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Attachment and Garnishment of Wages and Income

Author johnbsims3
Admin 

#1 - Posted: 22 Oct 2006 05:48 - Edited by: johnbsims3 
Attachment and Garnishment
Wrongful Attachment or Garnishment
In General; The Cause of Action

What constitutes wrongfulness

Generally speaking, if the plaintiff in the action in which the attachment or garnishment is issued succeeds in maintaining his main action, and also the attachment or garnishment, there is no cause of action for wrongful attachment or garnishment.[FN54] An attachment is sued out wrongfully where no grounds for attachment exist,[FN55] but if any one of the grounds upon which a plaintiff predicates his right to attachment is true, the attachment is not wrongfully sued out.[FN56] An attachment is wrongful where it appears that the plaintiff in the attachment has no cause of action or that no indebtedness exists.[FN57] However merely because, under a counterclaim, the accounts may be balanced and the plaintiff denied a recovery does not necessarily mean that the plaintiff did not have a cause of action.[FN58] It has been said that whether a garnishment is wrongful depends upon whether the steps taken by the party seeking the writ comply with the statute authorizing such relief.[FN59] It has also been stated that a prejudgment garnishment without notice or opportunity for hearing is, as a matter of law, wrongful.[FN60]

The fact that the defendant in the principal action finally prevailed and that the attachment was dissolved has been held conclusive that the attachment was wrongful.[FN61] A like rule may apply where the attachment is dissolved upon the merits,[FN62] as where it is based on insufficient grounds,[FN63] even though the attaching creditor recovers judgment in the main action.[FN64] So too, mistakenly commencing an action at law which could not be maintained, and obtaining issuance of a writ of garnishment by which the principal defendants in the proceedings were deprived of possession of their property constitutes a wrongful garnishment, regardless of whether the principal action was dismissed with prejudice after trial upon the merits or dismissed without prejudice because of procedural error.[FN65] However, there is authority that the mere fact that a writ of attachment or garnishment was quashed or that the suit was abandoned or dismissed does not give rise to a presumption that the attachment or garnishment was wrongful.[FN66] Dissolution of an attachment for a mere informal error is not sufficient proof that it was wrongfully sued out.[FN67] Likewise, a mere judgment of involuntary nonsuit against the plaintiff in the principal action has been held not to show that the attachment was wrongful.[FN68]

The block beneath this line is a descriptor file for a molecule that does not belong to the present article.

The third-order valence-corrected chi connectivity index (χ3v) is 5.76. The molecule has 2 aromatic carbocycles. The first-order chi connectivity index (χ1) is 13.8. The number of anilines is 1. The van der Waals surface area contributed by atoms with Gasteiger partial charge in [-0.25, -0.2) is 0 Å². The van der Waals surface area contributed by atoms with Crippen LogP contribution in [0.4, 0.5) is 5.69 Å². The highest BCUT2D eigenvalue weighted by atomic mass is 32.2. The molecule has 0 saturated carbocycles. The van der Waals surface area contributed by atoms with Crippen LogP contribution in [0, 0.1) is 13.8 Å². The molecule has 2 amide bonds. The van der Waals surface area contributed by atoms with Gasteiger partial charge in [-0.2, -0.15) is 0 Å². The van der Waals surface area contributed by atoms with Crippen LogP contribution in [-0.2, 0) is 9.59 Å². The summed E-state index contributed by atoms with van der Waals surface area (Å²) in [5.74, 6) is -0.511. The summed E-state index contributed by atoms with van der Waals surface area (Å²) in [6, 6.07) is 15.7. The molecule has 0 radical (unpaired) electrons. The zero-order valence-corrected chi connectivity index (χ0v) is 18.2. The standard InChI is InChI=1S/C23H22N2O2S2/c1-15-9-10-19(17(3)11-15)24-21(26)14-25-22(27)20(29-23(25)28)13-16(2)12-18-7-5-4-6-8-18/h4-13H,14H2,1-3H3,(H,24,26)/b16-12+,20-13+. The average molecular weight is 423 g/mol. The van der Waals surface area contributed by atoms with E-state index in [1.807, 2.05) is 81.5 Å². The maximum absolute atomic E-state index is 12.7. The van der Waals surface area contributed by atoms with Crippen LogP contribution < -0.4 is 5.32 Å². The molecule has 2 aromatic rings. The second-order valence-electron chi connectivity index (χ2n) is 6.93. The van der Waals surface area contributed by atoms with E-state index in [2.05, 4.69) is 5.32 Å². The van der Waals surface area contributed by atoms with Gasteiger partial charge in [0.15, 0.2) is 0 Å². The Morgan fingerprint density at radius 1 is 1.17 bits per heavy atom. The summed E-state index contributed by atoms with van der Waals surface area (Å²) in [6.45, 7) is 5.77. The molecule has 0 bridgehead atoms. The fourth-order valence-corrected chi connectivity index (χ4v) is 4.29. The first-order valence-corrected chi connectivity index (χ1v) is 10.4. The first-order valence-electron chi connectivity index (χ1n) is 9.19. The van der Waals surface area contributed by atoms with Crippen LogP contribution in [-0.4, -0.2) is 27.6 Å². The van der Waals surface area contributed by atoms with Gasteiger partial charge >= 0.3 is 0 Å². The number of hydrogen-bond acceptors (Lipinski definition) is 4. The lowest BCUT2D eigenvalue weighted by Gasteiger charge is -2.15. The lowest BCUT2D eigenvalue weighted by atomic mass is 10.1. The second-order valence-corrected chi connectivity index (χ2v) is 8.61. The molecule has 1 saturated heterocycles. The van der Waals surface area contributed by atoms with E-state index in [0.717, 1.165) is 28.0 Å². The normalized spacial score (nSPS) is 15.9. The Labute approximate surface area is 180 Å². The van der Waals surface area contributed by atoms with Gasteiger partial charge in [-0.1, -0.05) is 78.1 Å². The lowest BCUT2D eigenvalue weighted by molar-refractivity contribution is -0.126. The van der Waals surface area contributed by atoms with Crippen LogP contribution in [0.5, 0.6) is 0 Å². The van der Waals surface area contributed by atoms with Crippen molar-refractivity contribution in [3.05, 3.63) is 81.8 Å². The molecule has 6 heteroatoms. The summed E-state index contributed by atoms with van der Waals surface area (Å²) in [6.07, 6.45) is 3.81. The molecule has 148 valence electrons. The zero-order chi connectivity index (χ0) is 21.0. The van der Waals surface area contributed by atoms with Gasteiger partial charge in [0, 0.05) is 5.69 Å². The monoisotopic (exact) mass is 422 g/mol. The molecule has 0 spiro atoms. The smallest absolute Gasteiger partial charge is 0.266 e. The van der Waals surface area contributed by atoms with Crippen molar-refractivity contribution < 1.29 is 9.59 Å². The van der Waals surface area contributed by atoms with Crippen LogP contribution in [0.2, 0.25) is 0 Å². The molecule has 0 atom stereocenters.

To recover damages for wrongful garnishment, a defendant need not prove that plaintiff lacked probable cause as is required in case of alleged wrongful attachment; rather, if the plaintiff does not recover a judgment against the defendant, the garnishment is wrongful, even though the primary action is dismissed without prejudice.[FN69]


[FN54] Ross v. Peck Iron & Metal Co., 264 F.2d 262 (4th Cir. 1959); Exchange Lumber & Mfg. Co. v. Thomas, 71 Idaho 391, 233 P.2d 406 (1951); Westerman v. Comerica Bank-Texas, 928 S.W.2d 679 (Tex. App. San Antonio 1996), reh'g overruled, (Sept. 3, 1996) and writ denied, (Nov. 26, 1996) and reh'g of writ of error overruled, (Jan. 10, 1997).

If the plaintiff recovers judgment upon the proceedings in attachment, as well as in the main action, the defendant is concluded thereby. Waring v. Fletcher, 152 Ind. 620, 52 N.E. 203 (1898).
[FN55] Andrew Brown Co. v. Painters Warehouse, Inc., 11 Ariz. App. 571, 466 P.2d 790 (Div. 1 1970); Wiley v. Howard, 180 Ill. App. 3d 721, 129 Ill. Dec. 502, 536 N.E.2d 186 (2d Dist. 1989); Kentucky Farm Bureau Mut. Ins. Co. v. Burton, 922 S.W.2d 385 (Ky. Ct. App. 1996), reh'g denied, (Apr. 5, 1996) and review denied, (June 11, 1996); Brown v. Peoples Nat. Bank of Wash., 39 Wash. 2d 776, 238 P.2d 1191 (1951) (distinguished by, Wagner Development, Inc. v. Fidelity and Deposit Co. of Maryland, 977 P.2d 639 (Wash. Ct. App. Div. 2 1999)).